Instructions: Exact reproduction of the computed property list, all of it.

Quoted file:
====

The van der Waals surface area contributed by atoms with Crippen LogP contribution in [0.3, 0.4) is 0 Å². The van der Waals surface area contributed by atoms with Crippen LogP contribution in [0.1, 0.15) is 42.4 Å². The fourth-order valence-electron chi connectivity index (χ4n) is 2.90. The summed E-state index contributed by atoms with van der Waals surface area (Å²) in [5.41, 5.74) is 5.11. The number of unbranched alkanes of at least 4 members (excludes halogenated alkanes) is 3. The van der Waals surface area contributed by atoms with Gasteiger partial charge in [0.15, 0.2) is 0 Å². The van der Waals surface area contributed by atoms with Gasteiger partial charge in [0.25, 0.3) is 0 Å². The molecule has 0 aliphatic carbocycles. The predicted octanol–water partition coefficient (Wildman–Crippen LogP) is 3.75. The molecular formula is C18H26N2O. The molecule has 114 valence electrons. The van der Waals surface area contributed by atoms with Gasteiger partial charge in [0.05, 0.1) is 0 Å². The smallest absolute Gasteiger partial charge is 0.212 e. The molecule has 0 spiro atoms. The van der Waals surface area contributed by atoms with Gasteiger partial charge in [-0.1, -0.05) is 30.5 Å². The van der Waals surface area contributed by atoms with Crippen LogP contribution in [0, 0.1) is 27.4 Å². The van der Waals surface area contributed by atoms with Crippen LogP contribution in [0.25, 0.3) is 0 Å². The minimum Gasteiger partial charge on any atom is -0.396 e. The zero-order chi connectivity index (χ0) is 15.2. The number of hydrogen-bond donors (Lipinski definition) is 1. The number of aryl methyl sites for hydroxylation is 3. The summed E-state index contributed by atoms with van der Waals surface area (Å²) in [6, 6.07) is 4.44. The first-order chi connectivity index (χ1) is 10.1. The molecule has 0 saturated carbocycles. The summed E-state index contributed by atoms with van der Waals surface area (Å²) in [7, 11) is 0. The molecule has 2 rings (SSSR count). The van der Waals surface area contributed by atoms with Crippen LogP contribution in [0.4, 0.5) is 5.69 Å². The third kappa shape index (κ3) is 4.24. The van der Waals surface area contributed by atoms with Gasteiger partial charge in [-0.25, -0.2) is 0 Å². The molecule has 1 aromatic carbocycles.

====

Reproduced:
The van der Waals surface area contributed by atoms with Crippen LogP contribution in [0.3, 0.4) is 0 Å². The van der Waals surface area contributed by atoms with Crippen LogP contribution in [0.1, 0.15) is 42.4 Å². The fourth-order valence-electron chi connectivity index (χ4n) is 2.90. The summed E-state index contributed by atoms with van der Waals surface area (Å²) in [5.41, 5.74) is 5.11. The number of unbranched alkanes of at least 4 members (excludes halogenated alkanes) is 3. The van der Waals surface area contributed by atoms with Gasteiger partial charge in [0.15, 0.2) is 0 Å². The van der Waals surface area contributed by atoms with Gasteiger partial charge in [0.25, 0.3) is 0 Å². The molecule has 0 aliphatic carbocycles. The predicted octanol–water partition coefficient (Wildman–Crippen LogP) is 3.75. The molecular formula is C18H26N2O. The molecule has 114 valence electrons. The van der Waals surface area contributed by atoms with Gasteiger partial charge in [0.05, 0.1) is 0 Å². The smallest absolute Gasteiger partial charge is 0.212 e. The molecule has 0 spiro atoms. The van der Waals surface area contributed by atoms with Gasteiger partial charge in [-0.1, -0.05) is 30.5 Å². The van der Waals surface area contributed by atoms with Crippen LogP contribution in [0, 0.1) is 27.4 Å². The van der Waals surface area contributed by atoms with Crippen LogP contribution in [0.25, 0.3) is 0 Å². The minimum Gasteiger partial charge on any atom is -0.396 e. The zero-order chi connectivity index (χ0) is 15.2. The number of hydrogen-bond donors (Lipinski definition) is 1. The number of aryl methyl sites for hydroxylation is 3. The summed E-state index contributed by atoms with van der Waals surface area (Å²) in [6, 6.07) is 4.44. The first-order chi connectivity index (χ1) is 10.1. The molecule has 0 saturated carbocycles. The summed E-state index contributed by atoms with van der Waals surface area (Å²) in [7, 11) is 0. The molecule has 2 rings (SSSR count). The van der Waals surface area contributed by atoms with Crippen LogP contribution in [0.4, 0.5) is 5.69 Å². The third kappa shape index (κ3) is 4.24. The van der Waals surface area contributed by atoms with Gasteiger partial charge in [-0.25, -0.2) is 0 Å². The molecule has 1 aromatic carbocycles.